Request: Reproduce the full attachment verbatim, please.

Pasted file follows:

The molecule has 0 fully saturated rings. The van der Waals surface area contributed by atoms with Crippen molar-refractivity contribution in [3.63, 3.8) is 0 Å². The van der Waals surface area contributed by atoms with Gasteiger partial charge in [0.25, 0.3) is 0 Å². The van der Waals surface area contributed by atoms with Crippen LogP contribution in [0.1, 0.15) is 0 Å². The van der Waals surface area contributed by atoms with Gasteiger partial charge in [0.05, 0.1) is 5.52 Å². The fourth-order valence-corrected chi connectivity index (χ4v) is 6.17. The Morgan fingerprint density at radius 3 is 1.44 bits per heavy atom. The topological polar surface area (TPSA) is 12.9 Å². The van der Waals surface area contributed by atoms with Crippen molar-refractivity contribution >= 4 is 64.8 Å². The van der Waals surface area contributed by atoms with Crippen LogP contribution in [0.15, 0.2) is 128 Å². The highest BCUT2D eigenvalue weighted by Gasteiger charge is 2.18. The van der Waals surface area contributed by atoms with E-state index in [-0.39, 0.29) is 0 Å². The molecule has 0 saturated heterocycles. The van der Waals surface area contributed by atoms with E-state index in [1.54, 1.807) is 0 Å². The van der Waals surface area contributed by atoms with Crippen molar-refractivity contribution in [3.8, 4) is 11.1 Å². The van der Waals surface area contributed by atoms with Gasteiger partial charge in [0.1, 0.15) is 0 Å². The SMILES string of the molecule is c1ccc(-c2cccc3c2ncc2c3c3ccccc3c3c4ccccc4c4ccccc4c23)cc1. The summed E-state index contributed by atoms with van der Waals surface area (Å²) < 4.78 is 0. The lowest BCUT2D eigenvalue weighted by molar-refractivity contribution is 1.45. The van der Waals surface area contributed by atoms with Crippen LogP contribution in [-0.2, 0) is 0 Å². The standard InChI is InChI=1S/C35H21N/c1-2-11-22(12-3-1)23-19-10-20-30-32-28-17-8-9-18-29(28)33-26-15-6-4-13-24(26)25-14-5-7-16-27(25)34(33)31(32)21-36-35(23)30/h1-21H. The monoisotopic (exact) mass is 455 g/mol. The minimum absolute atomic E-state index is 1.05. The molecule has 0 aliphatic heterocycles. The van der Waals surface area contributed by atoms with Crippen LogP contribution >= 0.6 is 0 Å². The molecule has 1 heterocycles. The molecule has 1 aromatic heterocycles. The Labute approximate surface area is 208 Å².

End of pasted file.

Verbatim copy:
The molecule has 0 fully saturated rings. The van der Waals surface area contributed by atoms with Crippen molar-refractivity contribution in [3.63, 3.8) is 0 Å². The van der Waals surface area contributed by atoms with Gasteiger partial charge in [0.25, 0.3) is 0 Å². The van der Waals surface area contributed by atoms with Crippen LogP contribution in [0.1, 0.15) is 0 Å². The van der Waals surface area contributed by atoms with Gasteiger partial charge in [0.05, 0.1) is 5.52 Å². The fourth-order valence-corrected chi connectivity index (χ4v) is 6.17. The Morgan fingerprint density at radius 3 is 1.44 bits per heavy atom. The topological polar surface area (TPSA) is 12.9 Å². The van der Waals surface area contributed by atoms with Crippen molar-refractivity contribution >= 4 is 64.8 Å². The van der Waals surface area contributed by atoms with Crippen LogP contribution in [0.15, 0.2) is 128 Å². The highest BCUT2D eigenvalue weighted by Gasteiger charge is 2.18. The van der Waals surface area contributed by atoms with E-state index in [-0.39, 0.29) is 0 Å². The molecule has 0 saturated heterocycles. The van der Waals surface area contributed by atoms with E-state index in [1.54, 1.807) is 0 Å². The van der Waals surface area contributed by atoms with Crippen molar-refractivity contribution in [3.8, 4) is 11.1 Å². The van der Waals surface area contributed by atoms with Gasteiger partial charge in [0.1, 0.15) is 0 Å². The SMILES string of the molecule is c1ccc(-c2cccc3c2ncc2c3c3ccccc3c3c4ccccc4c4ccccc4c23)cc1. The summed E-state index contributed by atoms with van der Waals surface area (Å²) < 4.78 is 0. The lowest BCUT2D eigenvalue weighted by molar-refractivity contribution is 1.45. The van der Waals surface area contributed by atoms with Crippen LogP contribution in [-0.2, 0) is 0 Å². The standard InChI is InChI=1S/C35H21N/c1-2-11-22(12-3-1)23-19-10-20-30-32-28-17-8-9-18-29(28)33-26-15-6-4-13-24(26)25-14-5-7-16-27(25)34(33)31(32)21-36-35(23)30/h1-21H. The monoisotopic (exact) mass is 455 g/mol. The minimum absolute atomic E-state index is 1.05. The molecule has 0 aliphatic heterocycles. The van der Waals surface area contributed by atoms with Crippen LogP contribution >= 0.6 is 0 Å². The molecule has 1 heterocycles. The molecule has 1 aromatic heterocycles. The Labute approximate surface area is 208 Å².